Minnesota Gov. Tim Walz announced July 30 a “localized, data-driven” approach to the reopening of school districts.
Districts will have the option to offer in-person learning, distance learning and a combination of both depending on the rates of new COVID-19 cases in each county. The state is offering $250 million to aid school districts across Minnesota to cover coronavirus-related expenses.
“We know how important this decision is,” Walz said. “We know how included you as parents must be in this… to take care of your children and do what’s best for them.”
The state’s recommendations will also vary among age groups, since elementary school students are less likely to spread the virus, while secondary-aged children are more likely to spread it.
Here are the recommended guidelines from the state, which is a framework, not an order, for districts, and is based on new COVID-19 cases in each county per 10,000 residents.
- 0 to 9 new cases per 10,000: in-person learning for all students.
- 10 to 19 new cases per 10,000: in-person learning for elementary, hybrid for secondary.
- 20 to 29 new cases per 10,000: hybrid learning for all students.
- 20 to 39 new cases per 10,000: hybrid learning for elementary, distance for secondary.
- 40 to 49 new cases per 10,000: distance learning for all age levels.
Because Carver County currently has about 20 new COVID-19 cases per 10,000 residents, and Scott County has 21, its school districts would fall under the state's recommendation for hybrid learning for all students.
Local officials will make the decision for each district, but they all must offer a distance-style learning option for children with underlying health conditions or families who don’t feel ready to send their children back to school.
“I’m not kidding you, this is going to be really hard, just like distance learning was really hard,” Walz said.
If each school district followed the guidelines provided by the state, here is what the breakdown would look like, based on current COVID-19 cases:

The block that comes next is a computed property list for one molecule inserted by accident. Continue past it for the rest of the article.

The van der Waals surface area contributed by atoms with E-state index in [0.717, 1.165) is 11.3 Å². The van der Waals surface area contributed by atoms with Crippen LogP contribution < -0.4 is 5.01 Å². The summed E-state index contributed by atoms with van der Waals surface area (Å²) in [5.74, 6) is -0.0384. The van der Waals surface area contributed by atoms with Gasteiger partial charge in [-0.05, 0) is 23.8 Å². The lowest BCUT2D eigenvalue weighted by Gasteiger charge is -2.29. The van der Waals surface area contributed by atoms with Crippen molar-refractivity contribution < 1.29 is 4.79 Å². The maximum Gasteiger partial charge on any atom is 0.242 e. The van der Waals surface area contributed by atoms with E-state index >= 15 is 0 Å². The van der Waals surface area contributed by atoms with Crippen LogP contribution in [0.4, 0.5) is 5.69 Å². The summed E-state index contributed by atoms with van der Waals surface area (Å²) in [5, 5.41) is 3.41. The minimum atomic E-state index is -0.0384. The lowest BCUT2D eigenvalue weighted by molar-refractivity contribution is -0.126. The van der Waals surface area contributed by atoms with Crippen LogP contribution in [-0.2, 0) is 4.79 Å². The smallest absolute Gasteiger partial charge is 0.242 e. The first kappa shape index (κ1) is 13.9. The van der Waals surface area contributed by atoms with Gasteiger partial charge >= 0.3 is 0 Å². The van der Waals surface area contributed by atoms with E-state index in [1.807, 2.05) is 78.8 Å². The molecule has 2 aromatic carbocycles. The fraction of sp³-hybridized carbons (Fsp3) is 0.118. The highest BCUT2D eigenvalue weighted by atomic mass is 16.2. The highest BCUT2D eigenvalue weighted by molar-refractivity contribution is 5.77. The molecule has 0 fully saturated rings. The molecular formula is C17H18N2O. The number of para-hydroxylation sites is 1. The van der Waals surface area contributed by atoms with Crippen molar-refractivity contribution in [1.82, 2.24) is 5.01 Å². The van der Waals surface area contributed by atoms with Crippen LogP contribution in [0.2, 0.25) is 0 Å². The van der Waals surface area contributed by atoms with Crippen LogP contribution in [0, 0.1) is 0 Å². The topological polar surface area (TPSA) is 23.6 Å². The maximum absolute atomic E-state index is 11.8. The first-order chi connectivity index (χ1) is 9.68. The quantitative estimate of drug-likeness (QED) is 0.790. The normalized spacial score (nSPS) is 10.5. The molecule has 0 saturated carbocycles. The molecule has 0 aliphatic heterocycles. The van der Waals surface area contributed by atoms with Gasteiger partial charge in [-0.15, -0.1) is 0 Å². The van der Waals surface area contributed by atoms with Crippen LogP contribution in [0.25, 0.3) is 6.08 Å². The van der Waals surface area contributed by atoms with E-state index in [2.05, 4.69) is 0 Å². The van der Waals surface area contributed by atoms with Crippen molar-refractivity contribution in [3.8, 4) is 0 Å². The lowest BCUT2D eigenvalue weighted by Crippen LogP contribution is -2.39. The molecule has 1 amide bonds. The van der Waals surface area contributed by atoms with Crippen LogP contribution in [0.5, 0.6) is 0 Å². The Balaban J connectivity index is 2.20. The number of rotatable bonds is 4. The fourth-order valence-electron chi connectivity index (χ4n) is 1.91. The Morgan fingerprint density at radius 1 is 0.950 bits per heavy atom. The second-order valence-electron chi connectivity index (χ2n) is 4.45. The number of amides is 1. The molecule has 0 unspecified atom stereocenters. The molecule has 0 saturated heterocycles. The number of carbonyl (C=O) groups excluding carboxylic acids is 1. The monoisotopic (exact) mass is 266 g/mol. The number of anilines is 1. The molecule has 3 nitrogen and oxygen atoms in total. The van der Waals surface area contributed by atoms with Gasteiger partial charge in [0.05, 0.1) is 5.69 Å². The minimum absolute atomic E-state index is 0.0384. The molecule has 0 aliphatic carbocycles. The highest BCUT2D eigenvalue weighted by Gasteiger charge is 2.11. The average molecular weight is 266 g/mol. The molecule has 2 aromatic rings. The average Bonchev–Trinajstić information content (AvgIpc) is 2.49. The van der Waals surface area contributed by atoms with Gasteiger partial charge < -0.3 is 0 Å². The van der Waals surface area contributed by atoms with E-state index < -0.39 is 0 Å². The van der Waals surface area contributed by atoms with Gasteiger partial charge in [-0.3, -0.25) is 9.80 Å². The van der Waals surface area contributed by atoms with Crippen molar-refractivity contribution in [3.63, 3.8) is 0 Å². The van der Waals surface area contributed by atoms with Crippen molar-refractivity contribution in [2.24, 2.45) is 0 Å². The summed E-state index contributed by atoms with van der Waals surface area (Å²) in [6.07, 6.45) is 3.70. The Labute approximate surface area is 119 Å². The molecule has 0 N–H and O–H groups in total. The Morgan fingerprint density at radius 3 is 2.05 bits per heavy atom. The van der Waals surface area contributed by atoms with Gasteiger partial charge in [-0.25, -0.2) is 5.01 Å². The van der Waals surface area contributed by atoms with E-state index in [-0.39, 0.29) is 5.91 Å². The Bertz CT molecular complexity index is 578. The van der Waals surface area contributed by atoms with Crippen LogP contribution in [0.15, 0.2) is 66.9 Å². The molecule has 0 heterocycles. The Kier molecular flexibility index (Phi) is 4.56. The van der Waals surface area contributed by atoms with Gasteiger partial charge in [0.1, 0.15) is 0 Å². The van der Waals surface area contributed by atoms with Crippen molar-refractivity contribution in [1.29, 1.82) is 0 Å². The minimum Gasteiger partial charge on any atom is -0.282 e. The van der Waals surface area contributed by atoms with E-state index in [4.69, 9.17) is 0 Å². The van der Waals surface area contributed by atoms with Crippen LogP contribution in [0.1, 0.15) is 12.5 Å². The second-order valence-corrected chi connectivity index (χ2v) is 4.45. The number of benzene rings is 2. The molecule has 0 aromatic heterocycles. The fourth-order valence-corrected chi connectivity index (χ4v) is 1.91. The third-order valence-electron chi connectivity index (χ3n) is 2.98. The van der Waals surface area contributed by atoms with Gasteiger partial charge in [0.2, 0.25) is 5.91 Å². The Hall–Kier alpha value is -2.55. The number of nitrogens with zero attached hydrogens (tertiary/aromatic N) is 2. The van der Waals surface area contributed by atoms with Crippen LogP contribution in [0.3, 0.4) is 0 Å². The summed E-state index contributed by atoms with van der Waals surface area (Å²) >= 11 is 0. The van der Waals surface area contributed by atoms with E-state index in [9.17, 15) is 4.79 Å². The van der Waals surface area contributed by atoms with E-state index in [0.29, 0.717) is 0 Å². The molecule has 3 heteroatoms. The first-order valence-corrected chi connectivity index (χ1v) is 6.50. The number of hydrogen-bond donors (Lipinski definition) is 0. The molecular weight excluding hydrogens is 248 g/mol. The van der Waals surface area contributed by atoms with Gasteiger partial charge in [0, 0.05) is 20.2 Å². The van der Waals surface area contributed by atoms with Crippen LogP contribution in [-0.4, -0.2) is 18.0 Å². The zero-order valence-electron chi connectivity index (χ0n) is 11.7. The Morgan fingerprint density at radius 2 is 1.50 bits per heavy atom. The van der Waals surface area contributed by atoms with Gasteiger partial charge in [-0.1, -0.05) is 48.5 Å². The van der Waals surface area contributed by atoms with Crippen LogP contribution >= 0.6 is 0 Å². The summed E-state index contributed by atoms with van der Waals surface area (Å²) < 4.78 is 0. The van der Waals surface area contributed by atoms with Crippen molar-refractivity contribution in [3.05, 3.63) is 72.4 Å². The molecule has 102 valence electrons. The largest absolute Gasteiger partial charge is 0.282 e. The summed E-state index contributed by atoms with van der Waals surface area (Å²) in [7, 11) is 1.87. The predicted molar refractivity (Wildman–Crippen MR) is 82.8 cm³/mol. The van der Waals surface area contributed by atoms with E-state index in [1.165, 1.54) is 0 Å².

- 181 districts would practice in-person learning.
- 130 districts would practice in-person learning for elementary schools and hybrid learning for secondary schools.
- 107 districts would practice hybrid learning for both elementary and secondary schools.
- Seven districts would practice hybrid learning for elementary schools and distance learning for secondary schools.
- Nine districts would practice distance learning for both elementary and secondary schools.
All students and staff will be required to wear masks in school buildings. Each K-12 student in the state will receive a cloth mask, and all teachers will receive face shields so students can read their lips and see facial expressions in districts where in-person learning is possible.
The state's guidelines do not apply to preschools or private schools.
Additional funding will be made available to help districts cover the extra costs incurred from the additional operational and miscellaneous costs incurred because of COVID-19 restrictions, according to the state’s announcement.
School districts are expected to let their communities know their final plans at least one week before they start their learning model.
Correction: A previous version of this article mentioned an outdated rate of COVID-19 infections in Scott and Carver Counties. It has since been updated.